March 26, 2012

Ray Stevens and Those Wonderful Warner Brothers Records...

Get Crazy With Me is a single from Ray Stevens released in 1977 from the Warner Brothers studio album, Feel The Music. The single charted in the lower portions of the Country Top-100 starting in late February 1977 and based upon my research it was quickly swept under the rug after it's quick chart appearance. This doesn't mean that the single was no good...and it certainly doesn't mean that the artist wasn't only means that country radio missed it's chance at playing this emotionally provocative recording. Instead, country radio was playing another single released a month earlier from Ray...the chicken clucking classic "In The Mood". The chicken clucker was released in December 1976 and became a hit almost immediately...charting early in January 1977 and statistically out-lasting "Get Crazy With Me" by one chart week. Also, "In The Mood" reached the Top-40 of both the country and pop charts plus it reached the Top-40 in England. In June of 1977 "Dixie Hummingbird" did much better, in terms of chart position, as it peaked a few slots below the Country Top-40. Feel The Music, overall, wasn't a country music album though. Aside from "Dixie Hummingbird" there weren't any other recordings that would be considered 'country'. The track list for the 1977 album is below:

1. Feel The Music
2. Daydream Romance
3. Blues Love Affair
4. Alone With You
5. Junkie For You
6. Get Crazy With Me
7. Save Me From Myself
8. Road Widow
9. Set The Children Free
10. Dixie Hummingbird

1978's There Is Something On Your Mind is a rather obscure release. As I've touched upon in previous blog entries it's a salute to early R&B music and it features liner notes from Ray about each and every recording contained on the album. The project features 8 selections but don't let that number fool you into thinking that the album is a quick listen. Several of the songs on here have a running time of 4 minutes and there are some that clock in just under 4 minutes. The "Old Faithful Trilogy", for example, has a running time of more than 5 minutes. "The Dance Trilogy" is almost as long at 4 minutes and 37 seconds (give or take a few seconds). There is another trilogy on here, "The Banned in Boston Trilogy", and it also has a 4 minute plus running time. Doing the math that's at least 15 minutes for just three of the recordings. What are the songs in those trilogies you may be asking? Well, in the "Old Faithful Trilogy" we have a medley of "Shake a Hand", "Since I Met You Baby", and "Always". In the "Dance Trilogy" there's the medley of "Do You Wanna Dance?", "When You Dance", and "Save the Last Dance For Me". In the "Banned in Boston Trilogy" we have the medley of "Sixty Minute Man", "Work With Me Annie", and "Annie Had a Baby".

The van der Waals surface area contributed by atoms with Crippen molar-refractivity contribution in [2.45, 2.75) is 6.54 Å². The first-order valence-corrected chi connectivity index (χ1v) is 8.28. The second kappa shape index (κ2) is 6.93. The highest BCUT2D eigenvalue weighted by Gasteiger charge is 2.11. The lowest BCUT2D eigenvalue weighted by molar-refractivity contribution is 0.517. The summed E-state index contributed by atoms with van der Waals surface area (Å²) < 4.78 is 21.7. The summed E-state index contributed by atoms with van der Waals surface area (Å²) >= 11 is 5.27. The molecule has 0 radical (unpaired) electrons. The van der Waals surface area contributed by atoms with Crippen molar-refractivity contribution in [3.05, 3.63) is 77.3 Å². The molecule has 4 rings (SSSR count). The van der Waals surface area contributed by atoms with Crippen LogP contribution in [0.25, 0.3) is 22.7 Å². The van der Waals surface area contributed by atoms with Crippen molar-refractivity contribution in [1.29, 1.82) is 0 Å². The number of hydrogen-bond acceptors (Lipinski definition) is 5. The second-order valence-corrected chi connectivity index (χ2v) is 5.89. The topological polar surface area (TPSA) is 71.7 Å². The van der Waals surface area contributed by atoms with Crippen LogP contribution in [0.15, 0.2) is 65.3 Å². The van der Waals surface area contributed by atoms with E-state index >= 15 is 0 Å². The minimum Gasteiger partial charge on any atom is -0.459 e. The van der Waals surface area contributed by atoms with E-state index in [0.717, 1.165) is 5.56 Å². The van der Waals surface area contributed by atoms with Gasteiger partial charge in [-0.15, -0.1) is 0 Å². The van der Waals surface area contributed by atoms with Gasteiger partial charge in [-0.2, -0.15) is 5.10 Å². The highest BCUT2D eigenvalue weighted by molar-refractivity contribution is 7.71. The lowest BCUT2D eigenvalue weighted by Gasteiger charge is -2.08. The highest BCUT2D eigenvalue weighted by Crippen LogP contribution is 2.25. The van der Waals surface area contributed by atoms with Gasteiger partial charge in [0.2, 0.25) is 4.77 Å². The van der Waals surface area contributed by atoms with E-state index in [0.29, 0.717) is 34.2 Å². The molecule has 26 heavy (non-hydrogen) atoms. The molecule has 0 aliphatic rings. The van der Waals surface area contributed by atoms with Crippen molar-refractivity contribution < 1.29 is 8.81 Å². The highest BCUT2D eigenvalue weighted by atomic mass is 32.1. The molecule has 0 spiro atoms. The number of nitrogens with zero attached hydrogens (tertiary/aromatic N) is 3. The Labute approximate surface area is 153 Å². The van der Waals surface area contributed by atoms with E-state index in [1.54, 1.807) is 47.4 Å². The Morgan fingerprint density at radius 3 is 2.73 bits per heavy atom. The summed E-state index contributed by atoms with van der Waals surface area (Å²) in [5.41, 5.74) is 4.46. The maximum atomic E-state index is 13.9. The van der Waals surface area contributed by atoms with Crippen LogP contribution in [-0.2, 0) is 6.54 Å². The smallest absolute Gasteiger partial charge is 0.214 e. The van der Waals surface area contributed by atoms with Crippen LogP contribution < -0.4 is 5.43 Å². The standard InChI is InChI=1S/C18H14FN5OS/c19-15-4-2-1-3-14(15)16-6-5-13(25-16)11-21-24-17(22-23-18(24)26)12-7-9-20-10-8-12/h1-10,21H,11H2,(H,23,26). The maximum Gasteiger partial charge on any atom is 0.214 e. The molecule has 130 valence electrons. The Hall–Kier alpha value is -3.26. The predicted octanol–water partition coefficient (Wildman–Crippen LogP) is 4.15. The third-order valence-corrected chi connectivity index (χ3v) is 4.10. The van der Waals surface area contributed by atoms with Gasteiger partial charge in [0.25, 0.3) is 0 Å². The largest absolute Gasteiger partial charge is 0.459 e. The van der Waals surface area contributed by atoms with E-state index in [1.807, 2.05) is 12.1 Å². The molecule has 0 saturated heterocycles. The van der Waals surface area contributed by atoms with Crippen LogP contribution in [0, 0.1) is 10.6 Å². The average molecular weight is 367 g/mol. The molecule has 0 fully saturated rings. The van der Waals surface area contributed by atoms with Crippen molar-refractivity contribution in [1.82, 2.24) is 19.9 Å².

The album is exquisite. Yes, I use that phrase for practically everything Ray's put out...but I especially use that description whenever I'm writing about his Warner Brothers and later RCA material. Aside from the three trilogies there are five additional recordings to further tell the story of early R&B. We hear Ray tell us several love stories...each with different outcomes on "One Mint Julep", "Money Honey", and "Your Cash Ain't Nothin' But Trash". In the latter two recordings Ray adds a lot of unique instrumentation...with a loud, pulsating drum intro for "Money Honey" followed by other funky instrumentation. The other two songs on this collection are "Talk To Me" and the half-comical title track, "There Is Something On Your Mind". Ray had a ball recording these songs judging by the way he performed them and the amount of production that went into the recordings. The liner notes, too, speak for themselves as Ray enthusiastically remarks on each of the songs on the album.

1. Dance Trilogy
2. Talk To Me
3. One Mint Julep
4. Old Faithful Trilogy
5. Money Honey
6. Banned In Boston Trilogy
7. Your Cash Ain't Nothin' But Trash
8. There Is Something On Your Mind

Here's an interesting image. It's the back of Ray's 1978 album, Be Your Own Best Friend. Click the following Be Your Own Best Friend flip side link and notice for that particular album it was decided to offer the lyrics to all 9 of the songs on the album. If you come across the album on eBay and you happen to purchase it you can easily sing-a-long once you play it. The Be Your Own Best Friend album features the Country Top-40 title track. The album, like the rest of Ray's albums, is impeccably produced and it also includes some of my all-time favorites: "L'amour", "You're Magic", "Comeback", and "Two Wrongs Don't Make a Right". I'm sure a lot of you already know what the front of the album looks like. In case you don't here's another look...

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